I’m a Quality Professional – a Chartered Quality Engineer working on the most advanced airliners flying.
One of the tools we use helps us find why problems occur. It is this tool that I think more people should understand when dealing with any problems in life. Such as why the dinner is cold, why the TV won’t turn on, why your countries industries are failing, why a group of people have been gunned down in a night club. That sort of thing. Anything.
The tool should be used before you go off spouting fixes for problems, when in reality you don’t know what the real problem is. Your fixes are simply sticking plasters over some of the results of the problem, and not fixing the problem itself.
Sometimes the parts we make have faults, and have to be scrapped because they’re not fit for flight.
Scrapped parts mean lost money, time, labour and materials, plus all the overhead costs and facilities required to make the part.
When a part is scrapped we carry out Root Cause Analysis (RCA), because obviously we don’t want to make scrap!
It’s fundamentally a simple process of figuring out the fault, then listing out some of the main causes of the fault, and then figuring out the main causes of those causes, and so on, until you reach the real root cause of the problem.
A simple example would be why the cup of tea (or coffee) you’ve just made is cold.
The water didn’t heat up. WHY?
The kettle didn’t work. WHY?
Was it turned on?
Did the switch click?
Did the light come on?
Did it boil?
Ah… I wasn’t there, but it was left on and when I returned to it and poured my drink, it was cold… So obviously the kettle doesn’t work.
Maybe the heater element failed.
Maybe the fuse blew when you left the kitchen.
Maybe there was a power cut.
Maybe you didn’t click the switch fully.
Maybe someone came in and nicked your hot water for their drink, refilled the kettle and didn’t turn it on again.
Let’s say the switch is faulty… Problem solved.
Why was it faulty?
Not made correctly at the factory?
Let’s say it was damaged…
We could ask why you didn’t fix it, but that’s not part of the cause.
Why did it get damaged?
I knocked it off the counter a few weeks ago. WHY?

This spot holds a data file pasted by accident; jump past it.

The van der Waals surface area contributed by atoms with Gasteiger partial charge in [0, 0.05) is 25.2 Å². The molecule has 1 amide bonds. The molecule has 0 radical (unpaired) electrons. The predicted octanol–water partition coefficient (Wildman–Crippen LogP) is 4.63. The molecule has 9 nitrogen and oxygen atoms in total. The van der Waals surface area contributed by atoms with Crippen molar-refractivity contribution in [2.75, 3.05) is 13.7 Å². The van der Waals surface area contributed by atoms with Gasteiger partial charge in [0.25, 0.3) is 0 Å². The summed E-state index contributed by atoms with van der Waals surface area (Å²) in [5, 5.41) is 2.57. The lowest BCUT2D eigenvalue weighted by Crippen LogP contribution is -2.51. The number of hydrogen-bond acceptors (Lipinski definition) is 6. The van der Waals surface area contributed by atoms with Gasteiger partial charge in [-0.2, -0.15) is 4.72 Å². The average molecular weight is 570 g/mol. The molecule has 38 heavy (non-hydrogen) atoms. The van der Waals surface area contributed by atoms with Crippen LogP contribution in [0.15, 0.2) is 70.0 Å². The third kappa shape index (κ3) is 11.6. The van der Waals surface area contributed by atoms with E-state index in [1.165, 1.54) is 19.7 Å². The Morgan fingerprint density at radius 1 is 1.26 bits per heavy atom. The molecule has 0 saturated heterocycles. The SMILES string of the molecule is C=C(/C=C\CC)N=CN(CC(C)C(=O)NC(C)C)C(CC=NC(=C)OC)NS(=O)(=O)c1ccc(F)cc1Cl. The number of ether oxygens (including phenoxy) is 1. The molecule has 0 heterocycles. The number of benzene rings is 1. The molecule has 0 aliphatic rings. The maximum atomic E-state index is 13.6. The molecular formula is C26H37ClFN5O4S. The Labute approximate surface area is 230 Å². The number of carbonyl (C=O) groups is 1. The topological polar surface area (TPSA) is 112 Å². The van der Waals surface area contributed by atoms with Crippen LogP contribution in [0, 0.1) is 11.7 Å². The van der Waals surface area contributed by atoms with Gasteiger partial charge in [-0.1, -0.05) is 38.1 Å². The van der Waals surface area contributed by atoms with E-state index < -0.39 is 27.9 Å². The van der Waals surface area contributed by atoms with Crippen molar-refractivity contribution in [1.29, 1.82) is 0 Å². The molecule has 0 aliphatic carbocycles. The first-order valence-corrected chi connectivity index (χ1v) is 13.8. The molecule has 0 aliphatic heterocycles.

It was close to the edge. WHY?
The cord won’t reach the socket if it’s moved back.
Okay… Apart from not looking where your going, it appears that had the power cord been longer, the kettle could have been positioned away from the worktop edge and the kettle wouldn’t have been damaged.
That’s a long root cause for something that most people would’ve just stopped at ‘The kettle’s bust… Better get a new one…’
Sure, and in a week, a month, a year, the same thing will happen again because you didn’t fix the real problem… but next time it might have boiled, and your kid runs past and knocks it as it’s close to the edge…
What is my point?
The recent shootings in America have many people calling for tighter controls on guns.
Now whilst America does have very relaxed gun laws, the gun really isn’t the cause, it’s just a step in the root cause. Much like the broken switch… It doesn’t stop there.
Had there been no gun, a homemade bomb could’ve been used, a knife, gas, drive a truck into the crowd… So clearly restrictions on guns would not have stopped this from happening.
The question shouldn’t be HOW he carried out the attack, but WHY?
At the moment the news points to the person having said it was done in the name of ISIS & Islam.
Why was he so adamant on his actions?
What caused him to become this extreme?
Was it his upbringing?
Was it his education?
Was it how he was taught to behave?
Was it how he was taught to believe?
What enabled this to happen?
In this case it is the interpretation of a religion.
Maybe people are looking at restricting the wrong things.
You can take away some of the enablers, but without acting on fixing the root cause, the massacre would still have happened, just by different means.